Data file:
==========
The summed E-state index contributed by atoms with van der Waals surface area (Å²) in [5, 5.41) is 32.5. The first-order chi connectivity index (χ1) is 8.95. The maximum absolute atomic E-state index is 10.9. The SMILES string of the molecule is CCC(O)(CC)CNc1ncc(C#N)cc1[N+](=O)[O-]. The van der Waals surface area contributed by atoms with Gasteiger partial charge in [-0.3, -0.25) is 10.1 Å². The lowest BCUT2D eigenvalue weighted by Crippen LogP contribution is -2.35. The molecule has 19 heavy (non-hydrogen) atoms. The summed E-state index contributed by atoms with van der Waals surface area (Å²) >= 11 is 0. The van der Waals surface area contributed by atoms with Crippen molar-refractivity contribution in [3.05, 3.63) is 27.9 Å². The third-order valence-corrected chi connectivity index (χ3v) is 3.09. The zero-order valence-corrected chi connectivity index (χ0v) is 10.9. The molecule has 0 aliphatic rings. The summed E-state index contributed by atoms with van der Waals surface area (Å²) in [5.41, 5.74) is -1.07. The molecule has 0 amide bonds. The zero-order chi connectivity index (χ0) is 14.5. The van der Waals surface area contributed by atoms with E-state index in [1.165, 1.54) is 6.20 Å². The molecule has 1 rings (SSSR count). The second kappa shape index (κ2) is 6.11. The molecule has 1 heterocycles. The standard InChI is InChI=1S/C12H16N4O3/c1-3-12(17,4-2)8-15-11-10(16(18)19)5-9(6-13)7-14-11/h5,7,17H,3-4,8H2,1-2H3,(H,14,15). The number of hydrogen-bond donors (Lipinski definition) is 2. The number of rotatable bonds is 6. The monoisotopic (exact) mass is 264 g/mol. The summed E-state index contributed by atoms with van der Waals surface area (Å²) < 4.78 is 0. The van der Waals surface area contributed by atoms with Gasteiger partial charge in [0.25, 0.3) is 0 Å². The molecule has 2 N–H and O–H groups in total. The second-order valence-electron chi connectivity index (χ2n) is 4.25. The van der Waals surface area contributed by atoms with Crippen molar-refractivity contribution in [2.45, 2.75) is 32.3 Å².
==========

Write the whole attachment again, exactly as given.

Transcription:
The summed E-state index contributed by atoms with van der Waals surface area (Å²) in [5, 5.41) is 32.5. The first-order chi connectivity index (χ1) is 8.95. The maximum absolute atomic E-state index is 10.9. The SMILES string of the molecule is CCC(O)(CC)CNc1ncc(C#N)cc1[N+](=O)[O-]. The van der Waals surface area contributed by atoms with Gasteiger partial charge in [-0.3, -0.25) is 10.1 Å². The lowest BCUT2D eigenvalue weighted by Crippen LogP contribution is -2.35. The molecule has 19 heavy (non-hydrogen) atoms. The summed E-state index contributed by atoms with van der Waals surface area (Å²) >= 11 is 0. The van der Waals surface area contributed by atoms with Crippen molar-refractivity contribution in [3.05, 3.63) is 27.9 Å². The third-order valence-corrected chi connectivity index (χ3v) is 3.09. The zero-order valence-corrected chi connectivity index (χ0v) is 10.9. The molecule has 0 aliphatic rings. The summed E-state index contributed by atoms with van der Waals surface area (Å²) in [5.41, 5.74) is -1.07. The molecule has 0 amide bonds. The zero-order chi connectivity index (χ0) is 14.5. The van der Waals surface area contributed by atoms with E-state index in [1.165, 1.54) is 6.20 Å². The molecule has 1 rings (SSSR count). The second kappa shape index (κ2) is 6.11. The molecule has 1 heterocycles. The standard InChI is InChI=1S/C12H16N4O3/c1-3-12(17,4-2)8-15-11-10(16(18)19)5-9(6-13)7-14-11/h5,7,17H,3-4,8H2,1-2H3,(H,14,15). The number of hydrogen-bond donors (Lipinski definition) is 2. The number of rotatable bonds is 6. The monoisotopic (exact) mass is 264 g/mol. The summed E-state index contributed by atoms with van der Waals surface area (Å²) < 4.78 is 0. The van der Waals surface area contributed by atoms with Gasteiger partial charge in [0.25, 0.3) is 0 Å². The molecule has 2 N–H and O–H groups in total. The second-order valence-electron chi connectivity index (χ2n) is 4.25. The van der Waals surface area contributed by atoms with Crippen molar-refractivity contribution in [2.45, 2.75) is 32.3 Å².